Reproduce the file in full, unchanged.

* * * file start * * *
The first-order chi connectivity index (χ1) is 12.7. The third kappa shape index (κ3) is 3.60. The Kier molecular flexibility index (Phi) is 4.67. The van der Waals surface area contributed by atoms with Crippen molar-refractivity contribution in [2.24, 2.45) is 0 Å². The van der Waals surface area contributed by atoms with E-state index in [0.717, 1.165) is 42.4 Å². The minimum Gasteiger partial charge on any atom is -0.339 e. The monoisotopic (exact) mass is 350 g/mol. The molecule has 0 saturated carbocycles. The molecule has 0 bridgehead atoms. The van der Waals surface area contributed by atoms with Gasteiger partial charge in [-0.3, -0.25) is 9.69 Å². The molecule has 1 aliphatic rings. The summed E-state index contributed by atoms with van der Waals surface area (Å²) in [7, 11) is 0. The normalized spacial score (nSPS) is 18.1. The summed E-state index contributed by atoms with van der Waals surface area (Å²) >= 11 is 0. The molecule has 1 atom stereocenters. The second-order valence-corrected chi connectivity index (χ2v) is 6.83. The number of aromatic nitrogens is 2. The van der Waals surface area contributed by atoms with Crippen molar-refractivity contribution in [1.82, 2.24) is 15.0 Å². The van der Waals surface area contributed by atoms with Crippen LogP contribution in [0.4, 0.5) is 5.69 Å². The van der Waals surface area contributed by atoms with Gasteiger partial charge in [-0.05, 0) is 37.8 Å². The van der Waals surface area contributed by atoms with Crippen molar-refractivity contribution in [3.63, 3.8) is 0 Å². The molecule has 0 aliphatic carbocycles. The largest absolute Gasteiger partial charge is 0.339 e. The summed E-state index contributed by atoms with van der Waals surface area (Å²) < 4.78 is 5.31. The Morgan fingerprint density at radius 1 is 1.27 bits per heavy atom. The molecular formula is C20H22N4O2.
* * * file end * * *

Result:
The first-order chi connectivity index (χ1) is 12.7. The third kappa shape index (κ3) is 3.60. The Kier molecular flexibility index (Phi) is 4.67. The van der Waals surface area contributed by atoms with Crippen molar-refractivity contribution in [2.24, 2.45) is 0 Å². The van der Waals surface area contributed by atoms with E-state index in [0.717, 1.165) is 42.4 Å². The minimum Gasteiger partial charge on any atom is -0.339 e. The monoisotopic (exact) mass is 350 g/mol. The molecule has 0 saturated carbocycles. The molecule has 0 bridgehead atoms. The van der Waals surface area contributed by atoms with Gasteiger partial charge in [-0.3, -0.25) is 9.69 Å². The molecule has 1 aliphatic rings. The summed E-state index contributed by atoms with van der Waals surface area (Å²) in [7, 11) is 0. The normalized spacial score (nSPS) is 18.1. The summed E-state index contributed by atoms with van der Waals surface area (Å²) >= 11 is 0. The molecule has 1 atom stereocenters. The second-order valence-corrected chi connectivity index (χ2v) is 6.83. The number of aromatic nitrogens is 2. The van der Waals surface area contributed by atoms with Crippen molar-refractivity contribution in [1.82, 2.24) is 15.0 Å². The van der Waals surface area contributed by atoms with Crippen LogP contribution in [0.4, 0.5) is 5.69 Å². The van der Waals surface area contributed by atoms with Gasteiger partial charge in [-0.05, 0) is 37.8 Å². The van der Waals surface area contributed by atoms with Crippen molar-refractivity contribution in [3.63, 3.8) is 0 Å². The molecule has 0 aliphatic carbocycles. The largest absolute Gasteiger partial charge is 0.339 e. The summed E-state index contributed by atoms with van der Waals surface area (Å²) < 4.78 is 5.31. The Morgan fingerprint density at radius 1 is 1.27 bits per heavy atom. The molecular formula is C20H22N4O2.